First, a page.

Inflationary pressure from world food prices may be lower in 2011/12 than a year ago as crops are improving, but prices will remain at high historical levels, a senior economist at the United Nations' food agency said.
The UN's Food and Agriculture Organization (FAO) raised on Thursday its 2011/12 global grain output view to reflect the latest U.S. data and unexpectedly said world food prices it measures rose 1 per cent in June on higher sugar prices.
Falls in the prices of wheat, corn and soybeans as well as a broad pullback across a wide range of commodity markets in June had been expected to drag on the index and defuse price food inflation, one of the factors which sparked unrest in Arab countries earlier in the year.
"It is possible to see slightly less of an influence from the food price increases than you have seen in 2010/11 in 2011/12," FAO's senior economist and grain analyst Abdolreza Abbassian told Reuters Insider in an interview.
"However, the high price in relative terms compared to the historical level is going to be with us. Unfortunately, the volatility will not diminish, given the fact that stocks and reserves are quite tight," Mr. Abbassian said.
The FAO Food Price Index, which measures monthly price changes for a food basket of cereals, oilseeds, dairy, meat and sugar, averaged 234 points in June, up from a revised 231 points in May and 39 per cent higher than in June, 2010.
The FAO's index hit a record high of 238 points in February, fuelled by climbing grain prices and tight supplies, raising fears of a repeat of the 2007/08 global food crisis when soaring prices triggered deadly riots in some developing countries.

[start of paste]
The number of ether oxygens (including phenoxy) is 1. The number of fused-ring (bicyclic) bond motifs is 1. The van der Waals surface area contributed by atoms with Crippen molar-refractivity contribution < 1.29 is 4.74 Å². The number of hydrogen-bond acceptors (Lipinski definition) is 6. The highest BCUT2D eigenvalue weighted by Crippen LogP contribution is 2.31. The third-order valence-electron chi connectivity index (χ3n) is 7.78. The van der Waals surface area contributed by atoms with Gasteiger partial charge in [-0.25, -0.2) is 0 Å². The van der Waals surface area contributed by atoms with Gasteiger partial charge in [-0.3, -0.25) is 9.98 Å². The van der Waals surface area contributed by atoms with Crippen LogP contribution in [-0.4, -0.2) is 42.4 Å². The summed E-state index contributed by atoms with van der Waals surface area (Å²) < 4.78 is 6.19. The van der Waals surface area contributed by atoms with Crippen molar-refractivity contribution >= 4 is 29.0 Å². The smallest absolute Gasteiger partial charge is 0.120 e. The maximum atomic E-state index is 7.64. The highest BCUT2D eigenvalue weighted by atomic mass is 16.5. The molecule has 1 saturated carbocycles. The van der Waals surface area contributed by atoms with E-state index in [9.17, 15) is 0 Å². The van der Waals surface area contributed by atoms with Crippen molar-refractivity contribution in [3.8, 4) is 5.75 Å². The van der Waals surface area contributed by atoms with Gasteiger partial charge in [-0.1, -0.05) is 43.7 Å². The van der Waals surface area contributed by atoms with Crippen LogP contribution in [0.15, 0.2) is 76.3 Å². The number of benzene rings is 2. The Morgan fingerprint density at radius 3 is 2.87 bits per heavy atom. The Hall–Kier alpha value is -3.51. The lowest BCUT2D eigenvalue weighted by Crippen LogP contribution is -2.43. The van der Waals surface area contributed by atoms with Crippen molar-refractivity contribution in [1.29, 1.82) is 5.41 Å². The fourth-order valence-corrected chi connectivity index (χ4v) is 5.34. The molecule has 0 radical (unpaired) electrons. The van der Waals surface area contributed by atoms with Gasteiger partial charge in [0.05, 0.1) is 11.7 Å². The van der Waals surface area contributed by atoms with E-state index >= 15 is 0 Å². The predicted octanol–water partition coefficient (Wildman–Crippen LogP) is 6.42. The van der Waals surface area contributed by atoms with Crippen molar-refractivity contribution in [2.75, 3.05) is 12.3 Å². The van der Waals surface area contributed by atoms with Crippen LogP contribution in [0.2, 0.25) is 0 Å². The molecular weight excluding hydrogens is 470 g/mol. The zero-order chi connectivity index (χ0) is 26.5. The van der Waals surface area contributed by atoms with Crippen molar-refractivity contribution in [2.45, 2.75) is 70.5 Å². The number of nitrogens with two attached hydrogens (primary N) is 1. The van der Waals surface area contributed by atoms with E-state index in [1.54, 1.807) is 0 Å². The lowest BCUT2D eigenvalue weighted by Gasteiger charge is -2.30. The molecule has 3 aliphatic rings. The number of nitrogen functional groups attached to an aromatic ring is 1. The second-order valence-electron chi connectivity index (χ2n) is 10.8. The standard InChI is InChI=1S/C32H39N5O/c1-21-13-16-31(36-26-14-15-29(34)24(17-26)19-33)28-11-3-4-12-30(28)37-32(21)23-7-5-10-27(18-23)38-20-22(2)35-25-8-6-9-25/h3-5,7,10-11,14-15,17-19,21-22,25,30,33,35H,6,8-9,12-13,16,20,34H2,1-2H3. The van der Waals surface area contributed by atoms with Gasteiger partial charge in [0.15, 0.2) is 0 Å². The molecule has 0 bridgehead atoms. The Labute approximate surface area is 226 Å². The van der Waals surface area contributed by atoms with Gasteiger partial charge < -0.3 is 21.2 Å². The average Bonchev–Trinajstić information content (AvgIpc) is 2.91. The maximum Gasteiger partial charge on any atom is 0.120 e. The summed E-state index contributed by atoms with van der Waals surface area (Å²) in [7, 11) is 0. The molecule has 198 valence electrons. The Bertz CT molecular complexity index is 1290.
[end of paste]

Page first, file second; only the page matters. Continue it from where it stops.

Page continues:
The FAO raised its forecast for world cereal output in 2011/2012 to about 2.313 billion tonnes, 11 million tonnes above its last forecast released on June 22 and 3.3 per cent higher than last year's output, following two consecutive revisions to the U.S. crops and planting prospects for 2011.
U.S. corn futures tumbled 10 per cent in one day last week after the U.S. Department of Agriculture (USDA) indicated supplies were not as tight as many had believed, accelerating a retreat in prices of corn, wheat and many other commodity markets.
FAO's Mr. Abbassian said downward pressure on grain prices may last for another couple of weeks, but strong demand, especially from feed and biofuels industries, would prevent prices from considerable falls and keep them at historically high levels.
"Prices are coming down but they won't get to low levels," Mr. Abbassian said.
The FAO has also raised its 2011/12 global wheat output forecast to 676 million tonnes from a previous forecast 671 million tonnes, mostly due to better crops expected in the Commonwealth of Independent States (CIS) and India, which will offset output falls in the United States and European Union.
Russian grain crops were devastated in 2010 by a drought, prompting an export ban which was only lifted last week.
The FAO has increased its coarse grains (cereal grains other than wheat and rice) output forecast to 1.161 billion tonnes, to a level surpassing the 2008 record, from 1.155 billion tonnes expected last month.
In the United States, the world's largest producer, total coarse grain production is likely to exceed the 2010 level by at least 6.5 per cent, or 22 million tonnes, coming close to the 2007 record. Higher production is also expected in the CIS and the EU.
World paddy rice output is expected to rise 2.7 per cent in 2011 to a new high, supported by gains in India, China, Pakistan and Brazil.
The FAO Cereals Price Index, which includes prices of main food staples such as wheat, rice and corn, fell one per cent from May to an average of 259 points in June, the FAO said.
The FAO Sugar Price Index averaged 359 points in June, up 14 per cent from May, driven by a "dynamic short-term demand" and expectations of smaller production in Brazil, the world's largest sugar producer, than last year, the agency said.
But Mr. Abbassian said the recent surge in sugar prices was likely to be short term and the market could see a correction.